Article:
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NCJRS Abstract

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NCJ Number: 115263 Add to Shopping cart Find in a Library
Title: Children and Youth Under 18 in the Juvenile Justice System: Institutionalization and Victimization
Author(s): D J Berkman; K V Turney; D M Place; P S Alexander
Corporate Author: American Justice Institute
National Juvenile Justice System Assessment Ctr
United States of America
Date Published: 1983
Page Count: 138
Sponsoring Agency: American Justice Institute
Sacramento, CA 95814
National Institute of Justice/
Rockville, MD 20849
NCJRS Photocopy Services
Rockville, MD 20849-6000
Office of Juvenile Justice and Delinquency Prevention
Washington, DC 20531
Grant Number: 79-JN-AX-0013
Sale Source: National Institute of Justice/
NCJRS paper reproduction
Box 6000, Dept F
Rockville, MD 20849
United States of America

NCJRS Photocopy Services
Box 6000
Rockville, MD 20849-6000
United States of America
Document: PDF
Type: Best Practice/State-of-the-Art Review
Language: English
Country: United States of America
Annotation: This study presents the results of a national assessment of state-of-the-art-knowledge (as it existed in 1981) regarding the institutionalization and victimization of youth under 18 years old in the juvenile justice system as well as data on juveniles managed in the criminal justice system.
Abstract: This report outlines the formal legal procedures and informal mechanisms involved in the institutionalization of juveniles in adult and juvenile facilities. Three aspects of institutionalization as they existed in 1981 are examined: the actual number of juveniles under 18 years old in institutions, increases or decreases in this number, and the proportion of institutionalized juveniles in secure facilities. A literature review (1981) focuses on juvenile victimization in and by institutions. Legal challenges that may be brought on behalf of incarcerated juveniles are also discussed. The report concludes by explaining policy implications of a number of issues affecting victimized youth under 18 years old in juvenile and adult institutions. These include the reduction of juvenile justice system dependency on institutions, the need for a viable Federal institutionalization policy, the need for States to take a more critical role in protecting the rights and addressing problems of juveniles placed outside the home, and the need for local agencies and institutions to take action to prevent institutional abuse. The report points to information gaps regarding institutionalization of youth under 18, the need for further research in this area, and the juvenile justice system's over-reliance on institutionalization in general. 141 references, 16 tables.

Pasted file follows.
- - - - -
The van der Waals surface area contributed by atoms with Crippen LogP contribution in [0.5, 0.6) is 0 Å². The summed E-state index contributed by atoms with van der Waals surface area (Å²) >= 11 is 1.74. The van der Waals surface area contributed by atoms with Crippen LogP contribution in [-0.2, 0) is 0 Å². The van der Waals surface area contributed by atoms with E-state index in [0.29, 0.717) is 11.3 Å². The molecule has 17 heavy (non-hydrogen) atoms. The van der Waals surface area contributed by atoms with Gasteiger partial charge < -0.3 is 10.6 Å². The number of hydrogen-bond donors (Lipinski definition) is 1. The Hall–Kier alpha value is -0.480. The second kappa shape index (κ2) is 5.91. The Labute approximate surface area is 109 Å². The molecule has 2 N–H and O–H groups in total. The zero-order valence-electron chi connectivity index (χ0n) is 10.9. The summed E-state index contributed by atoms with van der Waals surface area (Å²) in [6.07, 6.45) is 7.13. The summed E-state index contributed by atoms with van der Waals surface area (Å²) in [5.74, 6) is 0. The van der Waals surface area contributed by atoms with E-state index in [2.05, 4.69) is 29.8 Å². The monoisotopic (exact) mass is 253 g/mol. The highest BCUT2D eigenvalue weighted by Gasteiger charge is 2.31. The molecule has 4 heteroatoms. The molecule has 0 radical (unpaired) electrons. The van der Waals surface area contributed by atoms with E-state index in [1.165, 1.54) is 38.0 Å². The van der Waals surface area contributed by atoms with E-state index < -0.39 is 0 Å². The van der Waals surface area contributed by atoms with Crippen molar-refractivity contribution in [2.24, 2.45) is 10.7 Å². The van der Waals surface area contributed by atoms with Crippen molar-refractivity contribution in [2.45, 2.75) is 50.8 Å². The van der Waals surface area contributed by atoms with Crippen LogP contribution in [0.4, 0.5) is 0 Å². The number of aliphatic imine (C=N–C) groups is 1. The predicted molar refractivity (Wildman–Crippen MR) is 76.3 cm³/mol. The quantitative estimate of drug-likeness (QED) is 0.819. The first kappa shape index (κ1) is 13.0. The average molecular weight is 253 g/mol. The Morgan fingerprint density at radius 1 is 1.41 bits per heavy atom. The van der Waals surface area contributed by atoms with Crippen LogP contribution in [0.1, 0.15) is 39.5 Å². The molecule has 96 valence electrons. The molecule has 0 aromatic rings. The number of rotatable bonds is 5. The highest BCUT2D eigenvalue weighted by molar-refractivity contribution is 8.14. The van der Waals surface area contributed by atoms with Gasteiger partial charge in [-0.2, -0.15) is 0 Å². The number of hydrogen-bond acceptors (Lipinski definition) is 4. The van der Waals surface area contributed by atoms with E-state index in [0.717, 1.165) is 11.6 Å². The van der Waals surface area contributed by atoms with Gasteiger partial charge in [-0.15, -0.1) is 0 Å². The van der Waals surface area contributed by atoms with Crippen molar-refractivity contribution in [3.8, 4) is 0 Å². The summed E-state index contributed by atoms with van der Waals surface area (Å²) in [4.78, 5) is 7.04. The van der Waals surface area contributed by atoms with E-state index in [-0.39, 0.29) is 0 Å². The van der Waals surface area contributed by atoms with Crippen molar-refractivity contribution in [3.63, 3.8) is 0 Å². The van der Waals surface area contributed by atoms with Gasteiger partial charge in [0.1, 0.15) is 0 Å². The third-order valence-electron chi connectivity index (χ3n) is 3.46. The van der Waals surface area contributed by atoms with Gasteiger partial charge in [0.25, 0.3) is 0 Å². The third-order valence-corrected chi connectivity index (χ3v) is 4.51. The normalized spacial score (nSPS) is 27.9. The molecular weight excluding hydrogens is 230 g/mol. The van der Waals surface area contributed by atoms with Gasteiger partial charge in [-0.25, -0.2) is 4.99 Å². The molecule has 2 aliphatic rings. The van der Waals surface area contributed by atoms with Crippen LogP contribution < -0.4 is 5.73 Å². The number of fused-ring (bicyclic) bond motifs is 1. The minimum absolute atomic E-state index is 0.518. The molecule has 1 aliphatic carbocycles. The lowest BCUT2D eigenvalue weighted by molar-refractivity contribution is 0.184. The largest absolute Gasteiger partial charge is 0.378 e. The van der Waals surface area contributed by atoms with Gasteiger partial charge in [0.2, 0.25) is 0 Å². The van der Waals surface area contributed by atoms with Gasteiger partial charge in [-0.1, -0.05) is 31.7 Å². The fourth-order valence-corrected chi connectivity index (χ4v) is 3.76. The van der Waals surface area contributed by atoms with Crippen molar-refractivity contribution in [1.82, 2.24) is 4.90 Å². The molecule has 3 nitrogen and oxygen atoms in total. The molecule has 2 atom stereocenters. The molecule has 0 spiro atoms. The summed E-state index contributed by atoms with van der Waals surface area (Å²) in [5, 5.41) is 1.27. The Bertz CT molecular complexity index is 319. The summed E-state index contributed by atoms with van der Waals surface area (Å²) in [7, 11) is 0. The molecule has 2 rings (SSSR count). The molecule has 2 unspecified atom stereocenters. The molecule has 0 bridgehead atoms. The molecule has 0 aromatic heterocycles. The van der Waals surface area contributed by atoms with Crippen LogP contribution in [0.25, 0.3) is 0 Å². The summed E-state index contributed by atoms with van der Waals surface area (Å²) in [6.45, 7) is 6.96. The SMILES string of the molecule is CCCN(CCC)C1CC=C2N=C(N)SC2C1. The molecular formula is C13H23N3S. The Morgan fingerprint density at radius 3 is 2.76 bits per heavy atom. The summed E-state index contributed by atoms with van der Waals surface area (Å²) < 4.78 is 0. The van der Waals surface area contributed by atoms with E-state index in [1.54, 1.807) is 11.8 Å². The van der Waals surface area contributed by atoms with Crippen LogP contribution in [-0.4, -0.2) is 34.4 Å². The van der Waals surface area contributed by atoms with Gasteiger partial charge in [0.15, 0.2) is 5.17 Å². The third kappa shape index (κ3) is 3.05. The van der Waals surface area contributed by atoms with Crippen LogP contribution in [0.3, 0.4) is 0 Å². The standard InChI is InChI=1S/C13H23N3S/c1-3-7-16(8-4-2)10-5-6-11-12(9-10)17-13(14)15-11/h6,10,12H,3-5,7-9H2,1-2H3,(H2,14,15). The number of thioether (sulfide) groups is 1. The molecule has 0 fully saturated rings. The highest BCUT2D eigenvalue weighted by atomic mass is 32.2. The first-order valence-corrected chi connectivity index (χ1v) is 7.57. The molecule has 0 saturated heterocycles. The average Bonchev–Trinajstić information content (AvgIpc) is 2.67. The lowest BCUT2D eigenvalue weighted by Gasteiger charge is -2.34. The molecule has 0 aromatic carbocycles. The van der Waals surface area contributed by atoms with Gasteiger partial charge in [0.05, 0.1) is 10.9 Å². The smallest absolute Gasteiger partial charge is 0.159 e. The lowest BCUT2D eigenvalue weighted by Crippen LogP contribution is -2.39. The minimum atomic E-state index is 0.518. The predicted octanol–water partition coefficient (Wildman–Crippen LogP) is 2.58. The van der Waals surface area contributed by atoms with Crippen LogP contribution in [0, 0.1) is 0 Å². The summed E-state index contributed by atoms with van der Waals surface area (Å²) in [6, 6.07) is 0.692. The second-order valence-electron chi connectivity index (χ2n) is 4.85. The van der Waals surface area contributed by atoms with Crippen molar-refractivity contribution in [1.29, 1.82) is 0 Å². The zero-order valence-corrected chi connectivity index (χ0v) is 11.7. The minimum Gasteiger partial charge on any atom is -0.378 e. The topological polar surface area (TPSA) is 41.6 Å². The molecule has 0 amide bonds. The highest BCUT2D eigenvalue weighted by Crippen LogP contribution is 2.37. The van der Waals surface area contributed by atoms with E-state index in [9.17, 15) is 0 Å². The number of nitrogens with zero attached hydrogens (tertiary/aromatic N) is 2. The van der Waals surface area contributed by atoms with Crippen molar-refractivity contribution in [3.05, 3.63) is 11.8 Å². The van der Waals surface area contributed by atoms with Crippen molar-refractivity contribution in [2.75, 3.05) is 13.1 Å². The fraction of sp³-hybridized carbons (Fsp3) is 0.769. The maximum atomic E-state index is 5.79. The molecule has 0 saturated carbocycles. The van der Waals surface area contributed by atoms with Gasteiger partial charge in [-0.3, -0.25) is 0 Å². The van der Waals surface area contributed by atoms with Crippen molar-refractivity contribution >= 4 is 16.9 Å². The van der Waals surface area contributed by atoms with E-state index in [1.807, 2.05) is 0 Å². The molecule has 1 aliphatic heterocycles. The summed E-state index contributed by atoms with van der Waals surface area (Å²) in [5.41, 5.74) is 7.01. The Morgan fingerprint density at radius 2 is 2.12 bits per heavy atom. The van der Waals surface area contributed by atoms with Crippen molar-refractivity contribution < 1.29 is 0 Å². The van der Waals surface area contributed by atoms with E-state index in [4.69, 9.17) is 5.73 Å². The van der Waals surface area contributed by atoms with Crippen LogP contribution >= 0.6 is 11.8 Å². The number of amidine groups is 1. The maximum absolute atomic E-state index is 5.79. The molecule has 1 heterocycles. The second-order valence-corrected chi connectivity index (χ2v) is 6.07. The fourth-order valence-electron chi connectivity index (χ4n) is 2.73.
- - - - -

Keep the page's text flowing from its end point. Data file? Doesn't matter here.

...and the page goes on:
Main Term(s): Juvenile inmates
Index Term(s): Institutional child abuse; Juvenile correctional facilities; Juvenile Corrections/Detention
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